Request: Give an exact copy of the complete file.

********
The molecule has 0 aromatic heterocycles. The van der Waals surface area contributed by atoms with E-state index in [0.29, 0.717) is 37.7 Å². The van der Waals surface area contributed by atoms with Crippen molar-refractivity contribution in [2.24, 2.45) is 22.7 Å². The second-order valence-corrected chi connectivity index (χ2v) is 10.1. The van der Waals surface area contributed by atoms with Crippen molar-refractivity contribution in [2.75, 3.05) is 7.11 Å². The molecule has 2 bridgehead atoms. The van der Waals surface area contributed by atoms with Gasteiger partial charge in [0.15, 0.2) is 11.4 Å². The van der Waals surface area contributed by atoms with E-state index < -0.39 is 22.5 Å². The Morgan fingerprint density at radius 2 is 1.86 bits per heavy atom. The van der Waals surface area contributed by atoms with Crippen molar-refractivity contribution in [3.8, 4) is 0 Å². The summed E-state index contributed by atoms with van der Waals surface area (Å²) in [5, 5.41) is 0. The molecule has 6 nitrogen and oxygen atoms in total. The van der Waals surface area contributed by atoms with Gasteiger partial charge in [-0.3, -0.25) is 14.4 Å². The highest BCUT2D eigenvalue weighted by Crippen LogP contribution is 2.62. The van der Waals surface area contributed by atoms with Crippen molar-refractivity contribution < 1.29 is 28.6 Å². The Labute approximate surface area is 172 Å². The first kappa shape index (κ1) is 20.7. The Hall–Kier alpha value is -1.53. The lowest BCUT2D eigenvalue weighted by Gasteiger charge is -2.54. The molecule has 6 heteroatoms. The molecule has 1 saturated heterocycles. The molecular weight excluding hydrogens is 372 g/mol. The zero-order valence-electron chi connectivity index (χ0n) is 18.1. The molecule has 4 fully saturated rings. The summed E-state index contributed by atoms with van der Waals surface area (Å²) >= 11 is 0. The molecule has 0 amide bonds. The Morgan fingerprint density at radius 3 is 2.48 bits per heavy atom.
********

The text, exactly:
The molecule has 0 aromatic heterocycles. The van der Waals surface area contributed by atoms with E-state index in [0.29, 0.717) is 37.7 Å². The van der Waals surface area contributed by atoms with Crippen molar-refractivity contribution in [2.24, 2.45) is 22.7 Å². The second-order valence-corrected chi connectivity index (χ2v) is 10.1. The van der Waals surface area contributed by atoms with Crippen molar-refractivity contribution in [2.75, 3.05) is 7.11 Å². The molecule has 2 bridgehead atoms. The van der Waals surface area contributed by atoms with Gasteiger partial charge in [0.15, 0.2) is 11.4 Å². The van der Waals surface area contributed by atoms with E-state index < -0.39 is 22.5 Å². The Morgan fingerprint density at radius 2 is 1.86 bits per heavy atom. The van der Waals surface area contributed by atoms with Crippen molar-refractivity contribution in [3.8, 4) is 0 Å². The summed E-state index contributed by atoms with van der Waals surface area (Å²) in [5, 5.41) is 0. The molecule has 6 nitrogen and oxygen atoms in total. The van der Waals surface area contributed by atoms with Gasteiger partial charge in [-0.3, -0.25) is 14.4 Å². The highest BCUT2D eigenvalue weighted by Crippen LogP contribution is 2.62. The van der Waals surface area contributed by atoms with Crippen molar-refractivity contribution < 1.29 is 28.6 Å². The Labute approximate surface area is 172 Å². The first kappa shape index (κ1) is 20.7. The Hall–Kier alpha value is -1.53. The lowest BCUT2D eigenvalue weighted by Gasteiger charge is -2.54. The molecule has 6 heteroatoms. The molecule has 1 saturated heterocycles. The molecular weight excluding hydrogens is 372 g/mol. The zero-order valence-electron chi connectivity index (χ0n) is 18.1. The molecule has 4 fully saturated rings. The summed E-state index contributed by atoms with van der Waals surface area (Å²) >= 11 is 0. The molecule has 0 amide bonds. The Morgan fingerprint density at radius 3 is 2.48 bits per heavy atom.